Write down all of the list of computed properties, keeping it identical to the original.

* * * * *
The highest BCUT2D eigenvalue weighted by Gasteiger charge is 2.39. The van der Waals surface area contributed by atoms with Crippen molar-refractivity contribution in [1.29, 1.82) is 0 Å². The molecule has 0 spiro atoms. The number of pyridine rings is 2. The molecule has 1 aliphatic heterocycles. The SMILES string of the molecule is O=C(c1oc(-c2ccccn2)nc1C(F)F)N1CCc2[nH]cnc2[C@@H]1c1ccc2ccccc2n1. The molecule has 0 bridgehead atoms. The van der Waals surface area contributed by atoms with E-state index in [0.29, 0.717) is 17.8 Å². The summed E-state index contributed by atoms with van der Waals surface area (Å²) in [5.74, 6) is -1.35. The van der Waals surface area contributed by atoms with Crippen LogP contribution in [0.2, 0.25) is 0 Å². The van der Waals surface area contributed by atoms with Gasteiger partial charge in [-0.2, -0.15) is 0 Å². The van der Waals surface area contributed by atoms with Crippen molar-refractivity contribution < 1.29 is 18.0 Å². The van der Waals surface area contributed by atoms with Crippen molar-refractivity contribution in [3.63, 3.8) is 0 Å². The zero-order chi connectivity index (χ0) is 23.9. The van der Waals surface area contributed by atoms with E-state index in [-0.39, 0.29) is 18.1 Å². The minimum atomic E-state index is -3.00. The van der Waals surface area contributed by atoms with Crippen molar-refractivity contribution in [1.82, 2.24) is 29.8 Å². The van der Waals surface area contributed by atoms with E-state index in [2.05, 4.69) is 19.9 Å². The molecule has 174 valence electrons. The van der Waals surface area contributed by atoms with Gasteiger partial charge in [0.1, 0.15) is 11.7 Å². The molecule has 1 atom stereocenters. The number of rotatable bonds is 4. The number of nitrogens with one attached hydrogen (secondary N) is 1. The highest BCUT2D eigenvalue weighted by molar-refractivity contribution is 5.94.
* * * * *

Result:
The highest BCUT2D eigenvalue weighted by Gasteiger charge is 2.39. The van der Waals surface area contributed by atoms with Crippen molar-refractivity contribution in [1.29, 1.82) is 0 Å². The molecule has 0 spiro atoms. The number of pyridine rings is 2. The molecule has 1 aliphatic heterocycles. The SMILES string of the molecule is O=C(c1oc(-c2ccccn2)nc1C(F)F)N1CCc2[nH]cnc2[C@@H]1c1ccc2ccccc2n1. The molecule has 0 bridgehead atoms. The van der Waals surface area contributed by atoms with E-state index in [0.29, 0.717) is 17.8 Å². The summed E-state index contributed by atoms with van der Waals surface area (Å²) in [5.74, 6) is -1.35. The van der Waals surface area contributed by atoms with Crippen LogP contribution in [0.2, 0.25) is 0 Å². The van der Waals surface area contributed by atoms with Gasteiger partial charge in [-0.2, -0.15) is 0 Å². The van der Waals surface area contributed by atoms with Crippen molar-refractivity contribution < 1.29 is 18.0 Å². The van der Waals surface area contributed by atoms with Crippen molar-refractivity contribution in [3.63, 3.8) is 0 Å². The zero-order chi connectivity index (χ0) is 23.9. The van der Waals surface area contributed by atoms with E-state index in [-0.39, 0.29) is 18.1 Å². The minimum atomic E-state index is -3.00. The van der Waals surface area contributed by atoms with Crippen molar-refractivity contribution in [1.82, 2.24) is 29.8 Å². The van der Waals surface area contributed by atoms with E-state index in [2.05, 4.69) is 19.9 Å². The molecule has 174 valence electrons. The van der Waals surface area contributed by atoms with Gasteiger partial charge in [0.1, 0.15) is 11.7 Å². The molecule has 1 atom stereocenters. The number of rotatable bonds is 4. The number of nitrogens with one attached hydrogen (secondary N) is 1. The highest BCUT2D eigenvalue weighted by molar-refractivity contribution is 5.94.